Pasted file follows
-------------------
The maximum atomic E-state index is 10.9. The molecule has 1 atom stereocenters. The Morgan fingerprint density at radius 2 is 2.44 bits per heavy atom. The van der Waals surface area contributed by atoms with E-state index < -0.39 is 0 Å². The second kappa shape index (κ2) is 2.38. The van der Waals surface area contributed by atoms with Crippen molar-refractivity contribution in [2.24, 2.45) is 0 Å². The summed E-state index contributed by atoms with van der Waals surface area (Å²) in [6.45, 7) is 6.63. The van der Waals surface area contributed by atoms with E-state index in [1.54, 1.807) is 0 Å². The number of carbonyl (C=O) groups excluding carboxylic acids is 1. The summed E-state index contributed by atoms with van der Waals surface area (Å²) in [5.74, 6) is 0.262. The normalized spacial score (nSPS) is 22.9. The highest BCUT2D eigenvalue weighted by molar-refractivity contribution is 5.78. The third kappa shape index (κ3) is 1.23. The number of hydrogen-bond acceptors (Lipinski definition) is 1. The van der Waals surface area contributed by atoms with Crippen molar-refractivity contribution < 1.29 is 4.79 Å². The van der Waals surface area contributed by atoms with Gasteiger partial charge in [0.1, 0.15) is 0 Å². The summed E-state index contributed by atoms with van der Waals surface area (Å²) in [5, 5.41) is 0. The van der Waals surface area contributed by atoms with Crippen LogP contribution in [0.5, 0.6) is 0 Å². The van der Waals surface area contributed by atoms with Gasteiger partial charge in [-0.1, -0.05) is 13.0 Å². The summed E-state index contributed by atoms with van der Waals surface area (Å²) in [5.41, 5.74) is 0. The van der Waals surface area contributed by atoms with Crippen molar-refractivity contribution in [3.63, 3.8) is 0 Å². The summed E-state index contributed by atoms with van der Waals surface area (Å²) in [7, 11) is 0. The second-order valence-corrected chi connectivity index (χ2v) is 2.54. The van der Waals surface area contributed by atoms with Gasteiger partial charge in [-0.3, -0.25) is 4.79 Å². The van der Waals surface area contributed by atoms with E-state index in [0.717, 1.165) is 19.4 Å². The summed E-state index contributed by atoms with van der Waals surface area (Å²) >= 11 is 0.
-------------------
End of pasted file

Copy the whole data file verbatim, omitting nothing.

The maximum atomic E-state index is 10.9. The molecule has 1 atom stereocenters. The Morgan fingerprint density at radius 2 is 2.44 bits per heavy atom. The van der Waals surface area contributed by atoms with E-state index < -0.39 is 0 Å². The second kappa shape index (κ2) is 2.38. The van der Waals surface area contributed by atoms with Crippen molar-refractivity contribution in [2.24, 2.45) is 0 Å². The summed E-state index contributed by atoms with van der Waals surface area (Å²) in [6.45, 7) is 6.63. The van der Waals surface area contributed by atoms with E-state index in [1.54, 1.807) is 0 Å². The number of carbonyl (C=O) groups excluding carboxylic acids is 1. The summed E-state index contributed by atoms with van der Waals surface area (Å²) in [5.74, 6) is 0.262. The normalized spacial score (nSPS) is 22.9. The highest BCUT2D eigenvalue weighted by molar-refractivity contribution is 5.78. The third kappa shape index (κ3) is 1.23. The number of hydrogen-bond acceptors (Lipinski definition) is 1. The van der Waals surface area contributed by atoms with Crippen molar-refractivity contribution < 1.29 is 4.79 Å². The van der Waals surface area contributed by atoms with Gasteiger partial charge in [0.1, 0.15) is 0 Å². The summed E-state index contributed by atoms with van der Waals surface area (Å²) in [5, 5.41) is 0. The van der Waals surface area contributed by atoms with Crippen LogP contribution in [0.5, 0.6) is 0 Å². The van der Waals surface area contributed by atoms with Gasteiger partial charge in [-0.1, -0.05) is 13.0 Å². The summed E-state index contributed by atoms with van der Waals surface area (Å²) in [5.41, 5.74) is 0. The van der Waals surface area contributed by atoms with Crippen molar-refractivity contribution in [3.63, 3.8) is 0 Å². The summed E-state index contributed by atoms with van der Waals surface area (Å²) in [7, 11) is 0. The second-order valence-corrected chi connectivity index (χ2v) is 2.54. The van der Waals surface area contributed by atoms with Gasteiger partial charge in [-0.3, -0.25) is 4.79 Å². The van der Waals surface area contributed by atoms with E-state index in [0.717, 1.165) is 19.4 Å². The summed E-state index contributed by atoms with van der Waals surface area (Å²) >= 11 is 0.